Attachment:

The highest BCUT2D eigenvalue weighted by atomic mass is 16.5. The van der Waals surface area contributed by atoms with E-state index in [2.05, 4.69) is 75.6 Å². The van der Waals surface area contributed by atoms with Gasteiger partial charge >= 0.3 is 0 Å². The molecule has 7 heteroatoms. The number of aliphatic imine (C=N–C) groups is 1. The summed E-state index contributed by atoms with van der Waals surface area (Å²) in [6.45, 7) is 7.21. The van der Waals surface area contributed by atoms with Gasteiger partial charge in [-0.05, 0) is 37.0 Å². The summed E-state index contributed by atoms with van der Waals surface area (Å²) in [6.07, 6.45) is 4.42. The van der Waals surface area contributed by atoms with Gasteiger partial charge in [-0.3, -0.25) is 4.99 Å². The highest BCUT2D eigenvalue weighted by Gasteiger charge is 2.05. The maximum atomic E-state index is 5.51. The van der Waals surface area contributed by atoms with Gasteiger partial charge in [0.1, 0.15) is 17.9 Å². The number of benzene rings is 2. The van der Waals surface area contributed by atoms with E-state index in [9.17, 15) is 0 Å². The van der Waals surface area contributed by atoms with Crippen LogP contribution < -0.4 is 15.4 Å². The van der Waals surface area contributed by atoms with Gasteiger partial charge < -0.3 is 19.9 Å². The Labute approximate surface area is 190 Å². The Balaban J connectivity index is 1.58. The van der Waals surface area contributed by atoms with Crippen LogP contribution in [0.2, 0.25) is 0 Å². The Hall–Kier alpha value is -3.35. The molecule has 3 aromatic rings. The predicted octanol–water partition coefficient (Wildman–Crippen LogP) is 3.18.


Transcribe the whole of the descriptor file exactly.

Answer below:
The highest BCUT2D eigenvalue weighted by atomic mass is 16.5. The van der Waals surface area contributed by atoms with E-state index in [2.05, 4.69) is 75.6 Å². The van der Waals surface area contributed by atoms with Gasteiger partial charge >= 0.3 is 0 Å². The molecule has 7 heteroatoms. The number of aliphatic imine (C=N–C) groups is 1. The summed E-state index contributed by atoms with van der Waals surface area (Å²) in [6.45, 7) is 7.21. The van der Waals surface area contributed by atoms with Gasteiger partial charge in [-0.05, 0) is 37.0 Å². The summed E-state index contributed by atoms with van der Waals surface area (Å²) in [6.07, 6.45) is 4.42. The van der Waals surface area contributed by atoms with Gasteiger partial charge in [-0.3, -0.25) is 4.99 Å². The highest BCUT2D eigenvalue weighted by Gasteiger charge is 2.05. The maximum atomic E-state index is 5.51. The van der Waals surface area contributed by atoms with Gasteiger partial charge in [0.1, 0.15) is 17.9 Å². The number of benzene rings is 2. The van der Waals surface area contributed by atoms with E-state index in [9.17, 15) is 0 Å². The van der Waals surface area contributed by atoms with Crippen LogP contribution < -0.4 is 15.4 Å². The van der Waals surface area contributed by atoms with Gasteiger partial charge < -0.3 is 19.9 Å². The Labute approximate surface area is 190 Å². The Balaban J connectivity index is 1.58. The van der Waals surface area contributed by atoms with Crippen LogP contribution in [0.2, 0.25) is 0 Å². The Hall–Kier alpha value is -3.35. The molecule has 3 aromatic rings. The predicted octanol–water partition coefficient (Wildman–Crippen LogP) is 3.18.